Happy New Year Southeast Asia: The Middle Kingdom’s New South China Sea Regulations Kick in January 1
By Tim Daiss
Just a week after ASEAN (Association of Southeast Asian Nations) and India were reeling from news that new Chinese e-passports contained a map showing nearly all of the South China Sea (SCS) as well as a disputed border between China and India as part of Chinese territory, and five months after ASEAN failed to reach a consensus to confront China’s growing tensions in the SCS, the Middle Kingdom’s latest gambit hit member states hard.
On November 27, the Standing Committee of the Hainan Provincial People’s Congress made an unexpected disclosure: Starting January 1, Hainan provincial police will be authorized to “land on, check, seize and expel foreign ships illegally entering the island province’s sea areas.”
Hainan Island (in the SCS) is China’s southernmost province. China claims that the province’s territories extend to the Spratly and Paracel Islands, and other disputed marine territory.
However, much of Hainan’s new regulations, which will be released in full January 1, are ambiguous. It defines six practices of illegal activities of foreign ships or crews, which include illegal landing on the islands, damaging coastal facilities or facilities for production and living, and carrying out campaigns that endanger China’s national security.
Backlash from the announcement was immediate. ASEAN Secretary General Surin Pitsuwan expressed concern that China’s plan could escalate tensions in the area, adding that Beijing’s plan was a “very serious turn of events.”
India for her part, unlike Vietnam and the Philippines, has no overlapping SCS claims with China, but has more muscle, both economically and militarily. With an eye on her oil and gas exploration interests in the SCS with Vietnam, New Delhi said it was prepared to deploy naval ships in the area to protect oil interests.
Indian naval chief Admiral D.K. Joshi said that India was not a claimant in the territorial dispute but that it was prepared to act, if necessary, to protect its maritime and economic interests in the region.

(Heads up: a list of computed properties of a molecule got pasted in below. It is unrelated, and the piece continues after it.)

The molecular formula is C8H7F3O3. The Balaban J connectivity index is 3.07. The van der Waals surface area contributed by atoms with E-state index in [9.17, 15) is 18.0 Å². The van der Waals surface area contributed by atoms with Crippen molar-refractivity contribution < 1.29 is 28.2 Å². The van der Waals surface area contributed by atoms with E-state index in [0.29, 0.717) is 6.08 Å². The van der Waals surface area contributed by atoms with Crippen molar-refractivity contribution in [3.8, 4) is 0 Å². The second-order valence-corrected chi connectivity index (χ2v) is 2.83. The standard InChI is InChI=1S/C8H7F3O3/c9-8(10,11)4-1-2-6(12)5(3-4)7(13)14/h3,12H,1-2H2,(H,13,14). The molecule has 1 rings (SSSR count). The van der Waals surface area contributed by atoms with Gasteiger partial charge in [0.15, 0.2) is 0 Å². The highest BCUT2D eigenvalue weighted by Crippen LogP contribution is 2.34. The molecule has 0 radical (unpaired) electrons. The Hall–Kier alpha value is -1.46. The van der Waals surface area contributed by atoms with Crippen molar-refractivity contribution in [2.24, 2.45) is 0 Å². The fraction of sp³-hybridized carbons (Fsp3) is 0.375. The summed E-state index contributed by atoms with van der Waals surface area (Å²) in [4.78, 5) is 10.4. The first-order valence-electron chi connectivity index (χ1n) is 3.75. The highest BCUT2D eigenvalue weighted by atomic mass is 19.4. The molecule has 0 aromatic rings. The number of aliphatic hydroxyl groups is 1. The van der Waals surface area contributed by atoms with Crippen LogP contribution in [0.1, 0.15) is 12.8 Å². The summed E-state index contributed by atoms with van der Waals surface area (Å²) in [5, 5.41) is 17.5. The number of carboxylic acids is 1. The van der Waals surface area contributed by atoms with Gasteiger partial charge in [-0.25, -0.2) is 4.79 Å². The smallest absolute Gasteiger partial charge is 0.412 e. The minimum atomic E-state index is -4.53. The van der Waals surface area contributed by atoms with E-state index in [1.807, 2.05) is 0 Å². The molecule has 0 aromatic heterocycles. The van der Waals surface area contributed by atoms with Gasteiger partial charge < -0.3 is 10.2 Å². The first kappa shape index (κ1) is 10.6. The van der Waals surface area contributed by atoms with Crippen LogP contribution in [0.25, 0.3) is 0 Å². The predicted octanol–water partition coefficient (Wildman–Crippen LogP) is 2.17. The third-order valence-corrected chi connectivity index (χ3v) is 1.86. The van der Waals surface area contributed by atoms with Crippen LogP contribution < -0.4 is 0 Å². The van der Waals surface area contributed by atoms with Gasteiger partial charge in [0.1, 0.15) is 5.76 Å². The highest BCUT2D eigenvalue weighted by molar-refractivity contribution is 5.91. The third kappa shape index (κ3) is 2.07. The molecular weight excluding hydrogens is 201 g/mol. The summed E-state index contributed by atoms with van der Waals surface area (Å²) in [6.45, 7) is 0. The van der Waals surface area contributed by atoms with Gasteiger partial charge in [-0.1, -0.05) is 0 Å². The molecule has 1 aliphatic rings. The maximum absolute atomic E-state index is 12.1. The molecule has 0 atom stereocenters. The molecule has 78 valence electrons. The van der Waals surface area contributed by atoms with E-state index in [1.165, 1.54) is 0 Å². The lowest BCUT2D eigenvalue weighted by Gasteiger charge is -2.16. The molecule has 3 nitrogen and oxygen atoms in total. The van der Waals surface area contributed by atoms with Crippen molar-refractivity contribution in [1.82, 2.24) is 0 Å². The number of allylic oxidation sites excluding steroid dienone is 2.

“Now, are we preparing for it?” he said. “Are we having exercises of that nature? The short answer is yes.”
However, India appears to be saber rattling. Stein Tønnesson, a professor and scholar at the Department of Peace and Conflict Research at Sweden’s Uppsala University told Energy Tribune that Indian state owned company ONGC’s concession block is far away from the Paracels.
Tønnesson, who had returned from a trip to Hainan a day before he spoke to Energy Tribune, said that the block is located between the Spratley Islands and the Vietnamese coast, a long distance from any 12 nautical mile territory.
Seemingly trying to quell fears over the issue, Wu Shicun, director general of the foreign affairs office of Hainan Province, said a few days after the disclosure that Chinese vessels would be allowed to search and repel foreign ships only if they were engaged in illegal activity within the 12-nautical mile zone surrounding the islands that China claims.
Both Tønnesson and Shicun are referring a UN mandate that states that every country has the right to establish the breadth of its territorial sea up to a limit not exceeding 12 nautical miles.
However, earlier Shicun said that the new regulations applied to all of the islands scattered across the sea and their surroundings, including islands claimed by other countries. This would include the disputed Paracels and Spratley Islands.
A report by the state-run China Daily corroborates Shicun’s statement. “The revisions also emphasized border police should strengthen the patrolling of the waters of Sansha [a newly formed Chinese city that is part of the Paracel Islands],” it said on November 28. China Daily also said that Sansha is under the jurisdiction of Hainan.
This begs the question: Did the central government in Beijing initiate or even approve the new Hainan regulations? US Ambassador to China Gary Locke told Reuters last week that it was unclear if Beijing approved Hainan’s actions or not.
Tønnesson said that his assumption is that the regulations originated in Hainan but had been discussed with the central government in Beijing.
While talk has centered mostly on overlapping territorial claims, oil exploration and production companies drilling in the SCS have been silent on the issue. When contacted by Energy Tribune, none would comment. Interesting, since it could very well be their ships that are stopped, boarded and potentially seized.
The oil-gas factor
Nobody gave much thought to the SCS until hydrocarbons were found after World War II. Now, it is one of the hottest geopolitical stories.
Natural gas, according to the US Geological Survey (USGS), is more abundant in the area than oil. The USGS estimates that about 60%-70% of the area’s hydrocarbon resources are natural gas and has placed the sum total of discovered reserves and undiscovered resources in the offshore basins of the South China Sea at 266 Tcf. Chinese estimates are considerably higher.
(See: The South China Sea: WikiLeak Cables, Little Tricks, Awash In Controversy, August 7, 2012)
Not only is the SCS rich in oil and gas, its shipping lanes are some of the busiest in the world and more than half of the world’s oil tanker traffic pass through the SCS. It is also the shortest route between the Pacific and Indian Oceans.
While Southeast Asia has to wait until January to see what unfolds, Tønnesson said that if the regulations [when published] would also at some point be used to legitimize operations in the 12 nautical mile territorial sea of islands that are presently occupied by other countries [overlapping claims], then it would be “extremely provocative and lead to immediate crisis and possible international conflagration.”
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